Five years later, firefighter John Gaine, 43, still remembers the events of Sept. 11, 2001, as vividly as ever.
On the morning of the attacks, he was at home recovering from knee surgery to treat an injury he incurred while fighting an Astoria blaze that claimed the lives of three fellow firefighters from Rescue Company 4 on Father’s Day.
Resting in front of the television, Gaine was startled when the morning news broadcast he was watching was interrupted by a distant explosion that shook the cameras. A low flying plane had just struck one of the Twin Towers. Immediately, the veteran firefighter phoned William Mahoney II, a friend at the Rescue 4 firehouse in Woodside, to find out what was going on.
“We were talking to each other, realizing how serious this was, when Mahoney said, ‘Hold on, we’re going down to the Trade Center,’ and put the phone down,” Gaine said. “That’s the last I ever heard from him.”
Gaine himself was soon rushing to the World Trade Center, but would not arrive before Mahoney and five other firefighters from his company perished under the collapsed skyscrapers. Along with the surviving members of his crew, Gaine would spend weeks thereafter digging through the rubble, desperately searching for survivors.
Today, the six men from his company who died at Ground Zero are honored on a marble plaque that greets visitors when they step through the front door of the firehouse. Above the plaque is a wooden sculpture of the World Trade Center with a turquoise rosary dangling from one of the towers and an inscription of nine names—the six who were killed on 9/11, plus the three who died on Father’s Day.
“Each one was an outstanding firefighter, and great guys to be around,” said Gaine, who will join his late comrades’ widows at a private mass at the Queens Boulevard firehouse Monday. “This will probably be the biggest milestone since the one year anniversary,” he added.
Doubtless to say, the last five years have been some of the most trying times in Rescue 4’s history. Its members have suffered an inordinate loss of life and have been exposed to more danger than many other companies in the city.
But then, Rescue 4 is no ordinary company. With its proximity to Midtown Manhattan and the Bronx, the company handles an especially high volume of emergency calls every day. The specialized unit also has more veterans on staff than any other in the city. While most of the 49 engine companies in Queens deal with building fires and automobile accidents only, Rescue 4 is equipped to respond to life threatening situations of all sorts—building collapses, train derailments, underwater rescues, and “confined space” missions where firefighters must extract civilians trapped in underground bunkers or tunnels.
Just recently, Rescue 4 was able to extract several firefighters trapped in the basement of a burning 99 cent store in the Bronx by burrowing with sledgehammers through the wall of a neighboring cell phone shop. Two of the trapped firefighters, Michael Reilly, 25, and Howard Carpluk, 43, a 20 year FDNY veteran, did not survive the blaze and were laid to rest last week in back to back funerals.
Prior to that, Richie Schmidt of Rescue 4 was the firefighter who pulled Nicholas Bartha from the smoldering wreckage of his midtown home after the estranged doctor apparently set off a gas explosion in an attempt to kill himself July 15. “It takes a special kind of person to do this kind of work,” said one firefighter who has served on Rescue 4 for the last five years and declined to be named. “We’ve got guys here who are so loyal to the company, they’ll come to work two hours early, just because they love what they do so much.”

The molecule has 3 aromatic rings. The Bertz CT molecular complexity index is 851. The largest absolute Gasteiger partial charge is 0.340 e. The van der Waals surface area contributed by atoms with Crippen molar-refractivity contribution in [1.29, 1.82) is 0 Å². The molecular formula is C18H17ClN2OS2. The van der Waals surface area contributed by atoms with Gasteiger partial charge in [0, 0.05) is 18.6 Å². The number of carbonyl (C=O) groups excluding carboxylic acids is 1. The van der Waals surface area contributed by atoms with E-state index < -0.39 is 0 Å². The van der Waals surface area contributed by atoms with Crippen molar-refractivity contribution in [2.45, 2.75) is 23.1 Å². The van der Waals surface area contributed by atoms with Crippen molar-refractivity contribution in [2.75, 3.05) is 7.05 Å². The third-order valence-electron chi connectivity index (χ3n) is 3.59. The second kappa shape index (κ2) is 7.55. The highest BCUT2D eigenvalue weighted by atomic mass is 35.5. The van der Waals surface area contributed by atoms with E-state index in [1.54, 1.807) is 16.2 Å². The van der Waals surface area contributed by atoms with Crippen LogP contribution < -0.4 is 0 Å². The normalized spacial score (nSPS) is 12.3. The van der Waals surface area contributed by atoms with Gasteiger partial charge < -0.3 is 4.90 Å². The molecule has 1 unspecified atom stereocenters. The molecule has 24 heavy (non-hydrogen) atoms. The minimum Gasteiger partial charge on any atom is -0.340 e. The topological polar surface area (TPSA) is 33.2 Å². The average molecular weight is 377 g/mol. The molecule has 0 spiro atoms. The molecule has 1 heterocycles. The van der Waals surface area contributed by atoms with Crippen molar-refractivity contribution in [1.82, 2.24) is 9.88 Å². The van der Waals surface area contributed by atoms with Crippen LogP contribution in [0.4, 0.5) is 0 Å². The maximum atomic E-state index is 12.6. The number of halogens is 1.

It’s this unwavering sense of duty, loyalty and commitment that has seen Rescue 4 through some of the rougher times.
Last Friday, firefighters from the company donned formal uniforms and joined a procession of mourners that stretched for blocks outside the church where the funeral mass for Carpluk was held. The next day, many of the same firefighters were eager to get back out on patrol.
“There is no right or wrong way to deal with the losses we’ve experienced, and I’m not saying it isn’t difficult,” Gaine said. “But at the end of the day, you’ve got a job to do first, and you can’t just bury your head in the sand. The firehouse is going to be around a lot longer than you or me, so you just have to keep going.”
Still, many veteran firefighters said the Sept. 11 attacks have fundamentally changed the firehouse culture at Rescue 4 and other companies throughout the city. The traditional dedication and camaraderie remain intact—and likely always will. But with more veterans leaving the force and an influx of newer recruits rising through the ranks, the fire department is a much younger, less experienced institution than it was five years ago, firefighters said.
Hundreds of longtime firefighters were killed at the World Trade Center or forced to quit due to respiratory or stress related illnesses acquired after prolonged recovery work at Ground Zero in the months following the attacks. Many FDNY veterans accrued so many overtime hours in that time they became eligible for retirement earlier than expected and were offered increased pensions from the city as further inducement to retire.
With the ranks of highly experienced firefighters thinning, the task of training and mentoring rookies is falling inordinately on the force’s few remaining veterans.
“It’s always been a firehouse tradition to have senior men break in the young guys, but that’s getting harder for the guys who have been around for a while,” said one fire department official who requested anonymity for this article. “I’m confident we’ll get back to where we used to be eventually. But since 9/11 we’ve become a work in progress.”